A Fairytale Kingdom and Beloved Dragon Explain the Failure of the War on Drugs [Watch]
Set in a medieval kingdom complete with dragons, dungeons and a royal army, the beautifully animated parable video War on Drugo sums up the 40-year-old, US-led war on drugs. In a 3-minute whimsical narration, the new stop-motion short film follows the trajectory of a fairytale village and their beloved dragon named Drugo. When too many villagers become too fond of Drugo—so much so that some are abandoning their families and responsibilities to be with the creature—the king issues a ban on playing with Drugo and criminalizes anyone caught spending time with him. The ban, it turns out, is futile and determined masses continue to seek out their darling dragon in his forested hiding place. So, the king cracks down hard, pouring his riches into a full-fledged effort to destroy the dragon. The dungeons begin filling up with “nonviolent offenders.”
As it turns out, the more cannons and arrows the king’s men fire at the creature, the stronger and greater it becomes. In the end, former rulers of the kingdom decide to end the taboo and recognize that “war and violence against Drugo were the main problems,” and attitudes begin to change, as the narrator explains. “As the dragon was brought under the kingdom’s control drugo slowly returned to his original size. ...People could live without fear, understanding that supporting those who suffered because of Drugo was a smarter decision than killing and incarcerating people in an endless war.”
War on Drugo was released by the Global Commission on Drug Policy (GCDP) and is a direct analogy to the current war on drugs. The story’s moral lesson reflects the sentiments of the ongoing global fight to reform drug laws: the need for more humane, evidence-based policies in dealing with drugs in our society.
“Beyond the political and expert debates, we need to help inform the public on what the issues are related to drugs, and what alternatives we have to deal with this issue – hence the movie War on Drugo,” said Fernando Henrique Cardoso, former president of Brazil and chair of the GCDP in a press release. “War on Drugo is a tool that will allow us to outreach to the majority of the people who are not engaged in the debate at a technical level, to show them that we need to open our eyes and realize that we can’t solve this problem in a simplistic way. Let’s be smart about how we deal with drugs.”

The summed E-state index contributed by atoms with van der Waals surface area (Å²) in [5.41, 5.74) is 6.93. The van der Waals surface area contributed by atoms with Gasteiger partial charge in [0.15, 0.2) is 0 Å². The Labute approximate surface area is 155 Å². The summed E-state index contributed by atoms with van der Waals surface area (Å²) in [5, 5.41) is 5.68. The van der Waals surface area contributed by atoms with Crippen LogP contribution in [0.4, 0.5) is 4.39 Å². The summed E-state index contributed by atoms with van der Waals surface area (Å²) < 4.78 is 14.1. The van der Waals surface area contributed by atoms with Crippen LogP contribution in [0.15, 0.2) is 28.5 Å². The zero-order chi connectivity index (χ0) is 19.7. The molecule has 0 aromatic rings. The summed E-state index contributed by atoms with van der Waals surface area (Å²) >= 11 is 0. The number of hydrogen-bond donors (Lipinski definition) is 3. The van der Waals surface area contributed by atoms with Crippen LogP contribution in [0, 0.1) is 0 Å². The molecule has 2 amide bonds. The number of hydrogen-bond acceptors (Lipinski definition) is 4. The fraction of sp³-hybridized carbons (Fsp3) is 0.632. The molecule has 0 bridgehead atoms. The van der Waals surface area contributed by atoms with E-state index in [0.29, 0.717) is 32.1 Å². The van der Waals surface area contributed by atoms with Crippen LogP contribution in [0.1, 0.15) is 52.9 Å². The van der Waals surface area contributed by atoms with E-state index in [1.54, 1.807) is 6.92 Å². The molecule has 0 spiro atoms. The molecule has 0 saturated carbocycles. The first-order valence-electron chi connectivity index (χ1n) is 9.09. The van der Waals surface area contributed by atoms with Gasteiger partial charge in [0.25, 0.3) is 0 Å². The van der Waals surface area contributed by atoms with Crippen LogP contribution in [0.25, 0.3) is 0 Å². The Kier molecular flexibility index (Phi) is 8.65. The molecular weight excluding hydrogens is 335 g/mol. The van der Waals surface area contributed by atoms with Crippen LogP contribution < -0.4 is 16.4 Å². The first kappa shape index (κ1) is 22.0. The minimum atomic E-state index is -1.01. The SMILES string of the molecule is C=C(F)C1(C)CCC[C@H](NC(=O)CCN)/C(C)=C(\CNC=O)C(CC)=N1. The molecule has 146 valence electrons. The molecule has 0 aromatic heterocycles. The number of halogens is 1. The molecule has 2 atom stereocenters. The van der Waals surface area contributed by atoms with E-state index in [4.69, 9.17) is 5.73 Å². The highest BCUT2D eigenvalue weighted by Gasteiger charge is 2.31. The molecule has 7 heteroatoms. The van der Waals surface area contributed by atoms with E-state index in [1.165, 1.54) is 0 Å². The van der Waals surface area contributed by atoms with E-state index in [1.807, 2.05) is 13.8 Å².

The agency behind the idea for the film is Brazilian Almap/BBDO and Vetor Zero and Lobo produced the film with the help of a 60-plus person team that worked over a period of 9 months.
Its striking art was produced under the supervision of award-winning director Marcello Serpa.
“For more than 40 years, communications on this issue has been used as another weapon in the War on Drugs,” Serpa said in a press release. “Campaigns vilifying substances and users have not helped to change the ever growing level of consumption and brutal violence deriving from prohibition. Millions of dollars have been spent trying to ‘dry ice.’ We need to change the narrative to break the taboo around the issue. If Drugo helps to create a public discussion on the consequences of the War on Drugs, and thus create conditions for positive political change, this movie will have fulfilled its role.”
Watch War on Drugo below: